63 introduction to finite di erence methods well

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Unformatted text preview: nt boundary value problem y00(x) = f (x y y0) a<x<b y(a) = A y(b) = B (6.3.1) to describe the essential details of nite di erence methods. To begin, we divide the domain a x b into N uniform subintervals of width h= b;a N (6.3.2a) as shown in Figure 6.3.1. Restriction to uniform subintervals is not essential, but is introduced here for simplicity. We also let xi = a + ih i = 0 1 : : : N: 11 (6.3.2b) y y1 y0 = A yN = B y(x 1) y1 h a = x0 x1 x x N= b xi Figure 6.3.1: Domain, discretization, and notation used for nite di erence solutions of (6.3.1). In solving the BVP (6.3.1) by nite di erences, all derivatives are replaced by nite di erence approximations. These can be constructed from interpolating polynomials, but we'll illustrate a di erent approach using Taylor's series expansions of the solution y(x). Thus, consider k 2 (6.3.3) y(x) = y(xi) + (x ; xi )y0(xi ) + (x ; xi ) y00(xi ) + : : : + (x ; !xi) y(k)( ) 2! k where is between xi and x. Speci cally, choosing x = xi+1 = xi + h yields 2 3 k y(xi+1) = y(xi) + hy0(xi ) + h y00 (xi) + h y000 (xi) + : : : + h ! y(k)( i+1): (6.3.4a) 2 6 k Similarly, selecting x = xi;1 = xi ; h produces 2 3 k y(xi;1) = y(xi) ; hy0(xi) + h y00(xi ) ; h y000(xi) + : : : + (;h) y(k)( i;1): (6.3.4b) 2 6 k! Setting k = 2 in (6.3.4a) and solving for y0(xi) yields y0(xi) = y(xi+1)h; y(xi) ; h y00( i+1): (6.3.5a) 2 Finite di erence approximations are obtained by neglecting the error term of the Taylor's series thus, the rst forward nite di erence approximation of y0(xi ) is yi0 = yi+1h; yi (6.3.5b) 12 and the local discretization error of this approximation is i = ; h y00( 2 i+1 ): (6.3.5c) Subscripts on y denote nite di erence approximations hence, yi denotes an approximation of y(xi), etc. In a similar manner, the rst backward di erence approximation of y0(xi ) is obtained by setting k = 2 in (6.3.4b) yi0 = yi ;hyi;1 i = h y00( i;1): 2 (6.3.6) Notice, however, that a higher-order and symmetric di erence approximation can be obtained by subtracting (6.3.4b) from (6.3.4a) and setting k = 3 to get Solving for y0(xi) 3 y(xi+1) ; y(xi;1) = 2hy0(xi ) + h y000( i): 3 ; yi0 = yi+1 2h yi;1 i = ; h y000 ( i): 6 2 (6.3.7) The di erence formula (6.3.7) is called the rst central di erence approximation of y0(xi ). In Chapter 5, we found that this approximation led to the leap frog scheme, which had poor stability characteristics. Here, with second-order ODEs, central di erences will generally be preferred to either forward or backward di erences because of their higherorder local discretization errors. Remark 1. The higher-order accuracy of (6.3.7) relative to (6.3.5) or (6.3.6) only occurs on a uniform mesh. With nonuniform spacing the second derivative terms in (6.3.4a) and (6.3.4b) would not cancel upon subtraction. A central di erence approximation of the second derivative y00(xi ) is obtained by adding (6.3.4a) and (6.3.4b) while setting k = 4 to obtain yi00 = yi+1 ; 2y2i + yi;1 h h2 = ; 12 yiv ( i): i (6.3.8) No further approximations are needed to solve (6.3.1) by nite di erences however, we note that approximations of higher derivatives are obtained by using Taylor's series 13 at more points. For example, consider evaluating the Taylor's series (6.3.3) at x = xi+2 and xi;2 to obtain h4 h3 (6.3.9a) y(xi+2) = y(xi) + 2hy0(xi ) + 2h2y00 (xi) + 43 y000(xi ) + 23 yiv (xi ) + : : : and h4 h3 y(xi;2) = y(xi) ; 2hy0(xi ) + 2h2y00(xi ) ; 43 y000(xi ) + 23 yiv (xi ) + : : : : (6.3.9b) Subtracting (6.3.9b) from (6.3.9a) yields 0(xi) + 8h3 y000 (xi) + O(h5): y(xi+2) ; y(xi;2) = 4hy 3 A similar subtraction of (6.3.4b) from (6.3.4a) yields 3 y(xi+1) ; y(xi;1) = 2hy0(xi ) + h y000(xi ) + O(h5): 3 Elimination of the rst derivative term yields a central di erence approximation of the third derivative as (6.3.10) yi000 = yi+2 ; 2yi+12+32yi;1 ; yi;2 : h The local discretization error i = O(h2). Similar combinations of (6.3.4) and (6.3.9) yield an O(h2) central di erence approximation of the fourth derivative as yiiv = yi+2 ; 4yi+1 + 6y4i ; 4yi;1 + yi;2 : (6.3.11) h Now let us return to the task of solving (6.3.1) by nite di erence approximations. We'll try central-di erence approximations because of their higher order. Thus, evaluating (6.3.1) at x = xi and replacing derivatives by central di erences using (6.3.7a) and (6.3.8a), we obtain yi+1 ; 2yi + yi;1 = f (x y yi+1 ; yi;1 ) (6.3.12a) ii h2 2h Writing (6.3.12a) at each interior mesh point i = 1 2 : : : N ; 1, and using the two boundary conditions y0 = A yN = B 14 (6.3.12b) gives a system of N + 1 nonlinear algebraic equations in the N + 1 unknowns yi, i = 0 1 : : : N . This system is too complex for an introductory example, so let us con ne our attention to linear problems with f (x y y0) = ;p(x)y0 ; q(x)y + r(x): (6.3.13) In this case, the approximation (6.3.12a) becomes yi+1 ; 2yi + yi;1 + p yi+1 ; yi;1 + q y = r i = 1 2 ::: N ; 1 (6.3.14) i ii i h2 2h where...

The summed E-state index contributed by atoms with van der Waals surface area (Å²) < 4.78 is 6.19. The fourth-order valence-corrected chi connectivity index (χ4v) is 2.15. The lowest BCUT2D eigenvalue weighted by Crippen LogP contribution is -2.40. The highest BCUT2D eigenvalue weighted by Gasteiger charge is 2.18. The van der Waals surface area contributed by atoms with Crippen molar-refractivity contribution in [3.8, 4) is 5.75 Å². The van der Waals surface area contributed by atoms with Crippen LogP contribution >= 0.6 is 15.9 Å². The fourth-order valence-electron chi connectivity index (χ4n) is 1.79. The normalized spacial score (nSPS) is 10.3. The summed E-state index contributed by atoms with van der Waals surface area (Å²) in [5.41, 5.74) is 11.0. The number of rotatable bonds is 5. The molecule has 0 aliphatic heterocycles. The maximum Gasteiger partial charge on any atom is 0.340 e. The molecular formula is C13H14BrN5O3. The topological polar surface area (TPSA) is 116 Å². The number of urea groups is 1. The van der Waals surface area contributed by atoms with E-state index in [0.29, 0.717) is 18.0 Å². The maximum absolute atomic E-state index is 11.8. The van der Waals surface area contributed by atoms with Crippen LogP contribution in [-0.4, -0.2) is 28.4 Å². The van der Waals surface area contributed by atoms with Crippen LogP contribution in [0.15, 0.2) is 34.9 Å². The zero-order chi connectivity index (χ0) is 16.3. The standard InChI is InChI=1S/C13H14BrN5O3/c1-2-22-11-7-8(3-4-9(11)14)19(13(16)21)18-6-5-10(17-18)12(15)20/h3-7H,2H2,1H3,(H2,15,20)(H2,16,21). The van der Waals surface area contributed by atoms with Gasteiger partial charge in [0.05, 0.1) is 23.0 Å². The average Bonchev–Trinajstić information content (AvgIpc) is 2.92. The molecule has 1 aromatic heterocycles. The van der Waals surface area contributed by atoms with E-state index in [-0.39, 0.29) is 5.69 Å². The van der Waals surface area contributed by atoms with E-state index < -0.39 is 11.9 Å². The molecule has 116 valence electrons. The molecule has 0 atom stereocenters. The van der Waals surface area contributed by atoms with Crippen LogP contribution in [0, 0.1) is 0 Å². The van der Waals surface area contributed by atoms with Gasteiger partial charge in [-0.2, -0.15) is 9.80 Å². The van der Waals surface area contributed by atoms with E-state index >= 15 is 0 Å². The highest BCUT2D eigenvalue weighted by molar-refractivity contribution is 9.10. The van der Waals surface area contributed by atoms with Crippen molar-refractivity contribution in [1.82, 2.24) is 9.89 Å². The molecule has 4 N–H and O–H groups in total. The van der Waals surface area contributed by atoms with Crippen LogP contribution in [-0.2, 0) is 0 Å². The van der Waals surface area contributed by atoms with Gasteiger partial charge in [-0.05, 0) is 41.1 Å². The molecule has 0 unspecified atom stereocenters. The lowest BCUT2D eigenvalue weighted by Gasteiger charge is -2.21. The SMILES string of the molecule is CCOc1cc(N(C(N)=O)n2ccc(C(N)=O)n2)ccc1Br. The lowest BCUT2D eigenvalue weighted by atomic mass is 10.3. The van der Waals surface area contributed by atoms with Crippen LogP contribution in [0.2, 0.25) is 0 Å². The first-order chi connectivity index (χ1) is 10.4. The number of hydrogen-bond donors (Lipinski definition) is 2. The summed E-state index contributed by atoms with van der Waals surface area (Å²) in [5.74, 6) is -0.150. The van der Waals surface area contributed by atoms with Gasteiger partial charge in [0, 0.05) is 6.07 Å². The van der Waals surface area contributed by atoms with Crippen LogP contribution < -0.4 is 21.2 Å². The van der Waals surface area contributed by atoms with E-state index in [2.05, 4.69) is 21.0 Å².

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This document was uploaded on 03/16/2014 for the course CSCI 6820 at Rensselaer Polytechnic Institute.

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